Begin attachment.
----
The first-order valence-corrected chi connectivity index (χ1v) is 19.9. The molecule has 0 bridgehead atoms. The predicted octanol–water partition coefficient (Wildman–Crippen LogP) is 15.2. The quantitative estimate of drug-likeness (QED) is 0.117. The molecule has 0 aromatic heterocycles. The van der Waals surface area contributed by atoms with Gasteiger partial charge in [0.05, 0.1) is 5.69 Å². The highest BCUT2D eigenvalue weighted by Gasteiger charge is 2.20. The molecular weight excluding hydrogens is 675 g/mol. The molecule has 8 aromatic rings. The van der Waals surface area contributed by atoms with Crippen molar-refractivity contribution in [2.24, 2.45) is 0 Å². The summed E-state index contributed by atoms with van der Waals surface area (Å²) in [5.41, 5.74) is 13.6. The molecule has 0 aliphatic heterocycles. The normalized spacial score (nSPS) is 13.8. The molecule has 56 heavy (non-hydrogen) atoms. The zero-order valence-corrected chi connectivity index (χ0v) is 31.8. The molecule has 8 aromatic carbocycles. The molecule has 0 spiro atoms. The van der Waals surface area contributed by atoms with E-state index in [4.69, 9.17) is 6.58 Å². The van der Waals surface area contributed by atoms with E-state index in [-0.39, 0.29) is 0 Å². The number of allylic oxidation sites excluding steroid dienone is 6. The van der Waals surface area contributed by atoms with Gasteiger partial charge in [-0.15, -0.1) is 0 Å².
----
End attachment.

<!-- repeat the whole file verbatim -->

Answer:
The first-order valence-corrected chi connectivity index (χ1v) is 19.9. The molecule has 0 bridgehead atoms. The predicted octanol–water partition coefficient (Wildman–Crippen LogP) is 15.2. The quantitative estimate of drug-likeness (QED) is 0.117. The molecule has 0 aromatic heterocycles. The van der Waals surface area contributed by atoms with Gasteiger partial charge in [0.05, 0.1) is 5.69 Å². The highest BCUT2D eigenvalue weighted by Gasteiger charge is 2.20. The molecular weight excluding hydrogens is 675 g/mol. The molecule has 8 aromatic rings. The van der Waals surface area contributed by atoms with Crippen molar-refractivity contribution in [2.24, 2.45) is 0 Å². The summed E-state index contributed by atoms with van der Waals surface area (Å²) in [5.41, 5.74) is 13.6. The molecule has 0 aliphatic heterocycles. The normalized spacial score (nSPS) is 13.8. The molecule has 56 heavy (non-hydrogen) atoms. The zero-order valence-corrected chi connectivity index (χ0v) is 31.8. The molecule has 8 aromatic carbocycles. The molecule has 0 spiro atoms. The van der Waals surface area contributed by atoms with E-state index in [4.69, 9.17) is 6.58 Å². The van der Waals surface area contributed by atoms with E-state index in [-0.39, 0.29) is 0 Å². The number of allylic oxidation sites excluding steroid dienone is 6. The van der Waals surface area contributed by atoms with Gasteiger partial charge in [-0.15, -0.1) is 0 Å².